I am so sorry to hear of the passing of your angel Kiefer.   I just read your post because that is what my vet says took my Jada girl, at 7 years young, suddenly , and unexpectently.  Cancer is truly horrible , there is no ifs and or buts about it.  But this cancer comes up like a thief in the night out of nowhere, and it hides itself so well, that it goes bascially undetected.   My girl was a GSD, and she was the Alpha of her pack, and she would never show us signs of being sick or in pain.  My story is on here, so I don't need to bore you with all of the details,  but reading your post brought me back to that horrifying moment, when my best girl was just playing in the hose, when suddenly she ran up to me , collapsed and died at my side.  I was completely helpless as I looked into her eyes as she wasn't even there, it was almost instantly that she was gone.   I go back to that day often , wondering if I had been able to get her to a vet would she still be here,  but in reality , for a dog that had stopped breathing and for the time it would take to get her to a vet, and for them to get to her even in ER, I would have only been able to hear them pronounce her dead.   Instead I had to wait for an ER vet to come to my house because I couldn't pick her up, she was soaking wet from playing in the hose, and my other dogs were soaking wet and I never can leave them unattended for even a minute because my neighbors had tried poisioning them last year ,  just because they don't like dogs.   So I had to wait , and although I knew she was gone, it was torture, because more than anything in this world, I wanted her to come back to me, and start breathing again, and to be able to feel her giving me a hundred kisses in my face.   I still have a hard time believing she is gone.   She left me in May, and this house hasn't been the same without her.  

So I know what you're talking about with it being so sudden and shocking and hard.   I'm glad to hear that you found the group on FB , that shared how to treat him homeopathically so that you were able to have that precious more time with him.   And no , DO NOT beat yourself up,  you did everything and then some for him, you gave him the best life he could've possibly had, and you gave him your love.  There was nothing more that you could have done,  it was his time, and sadly that is the ultimate outcome of that cancer. Just remember that he passed with the people who loved him and who he loved the most in this world, and that love never dies.   You did the most loving thing that you could for him, prolonging his life at that point would only be to prolong suffering, and that's not what he would've wanted.  He lived a good life up until the very end.   It is the hardest thing in the world to say goodbye to our most beloved fur children.  They leave an empty space in our lives and our hearts, but in our hearts they live on forever.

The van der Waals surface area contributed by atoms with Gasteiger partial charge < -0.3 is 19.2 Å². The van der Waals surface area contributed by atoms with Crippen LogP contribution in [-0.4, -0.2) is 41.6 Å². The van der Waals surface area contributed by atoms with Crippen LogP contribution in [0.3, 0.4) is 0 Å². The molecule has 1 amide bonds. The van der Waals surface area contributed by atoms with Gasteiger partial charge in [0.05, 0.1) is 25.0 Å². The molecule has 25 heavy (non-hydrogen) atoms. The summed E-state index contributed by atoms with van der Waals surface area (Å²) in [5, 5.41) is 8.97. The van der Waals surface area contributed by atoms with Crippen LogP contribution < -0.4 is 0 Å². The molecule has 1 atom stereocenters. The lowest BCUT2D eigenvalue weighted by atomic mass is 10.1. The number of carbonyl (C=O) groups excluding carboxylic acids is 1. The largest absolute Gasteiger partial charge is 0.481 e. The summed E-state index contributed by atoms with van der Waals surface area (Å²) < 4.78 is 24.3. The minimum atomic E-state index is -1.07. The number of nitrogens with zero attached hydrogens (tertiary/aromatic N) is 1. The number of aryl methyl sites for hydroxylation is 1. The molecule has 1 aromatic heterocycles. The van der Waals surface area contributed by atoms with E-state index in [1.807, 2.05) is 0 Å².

I had to do the euthenasia with my cat of 18 years who was sick 9 years ago, and I felt like I killed her, I felt like I let her down, but she was sick, and she was sick for an entire year, and we selfishly held onto her , so I knew we were doing her a kindness to let her go and rest in peace, but it sure didn't feel like it at the time.   And she wasn't calm because the stupid vet , which I  will NeVER go back to, didn't even give her the 1st injection to tranquilze her, and she hated the vets, so she screamed when she got the injection and it was horrible.  I was so heartbroken and horrified that I really felt like I was going to die that night.  And to top it off , my husband wanted to bury her in the backyard so we brought her home, and she was in a little box, and she was curled up like she was asleep, and she looked so peaceful, and my mind kept telling me that she was still breathing, and I nearly had a nervous breakdown because of that.   I think our minds overthink things at these times of traumatic emotional distress, and instead of realizing that we did the kindess ,and a very  unselfish act of love to put our beloved pet out of their suffering , we beat ourselves up about it.    

Wishing you comfort and healing in this time of sadness,
Jada's mom
irmaly

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Posts: 7
 #4 
Cstormborn, I am so sorry for your great loss. We lost our Annie over a year ago to this same cancer. And yes, the vicious Hemangiosarcoma "came like a thief in the night," "out of the blue," with no warning. Her spleen ruptured before we even knew she was sick, and we rushed her to the ER vet, where, as all of us find with this wicked cancer, there is no hope, and we had to end her suffering. She was fine at 3PM, and dead at 5PM.

I beat myself up for days: there was the night I thought she sounded a bit breathless going up the stairs, and she had gotten me up a few nights to go outside unlike her usual custom. But she was eating fine, playing fine, going on her daily walks, seeming to enjoy life. She was 12. My google search (after we had to put Annie down) showed me pretty darn fast this cancer is a beast, and we and our beloved pets have no hope of defeating it. You did so well buying your Kiefer another 11 months. That in and of itself is a miracle. But it doesn't stop the pain of loss.

I am sorry for everyone who has lost their beloved friend to this horrible cancer. And all I can say is I know how you feel. You were a good and faithful friend to your wonderful Kiefer, and how excellent and fortunate it is that it was you who walked his life with him. This will see you through.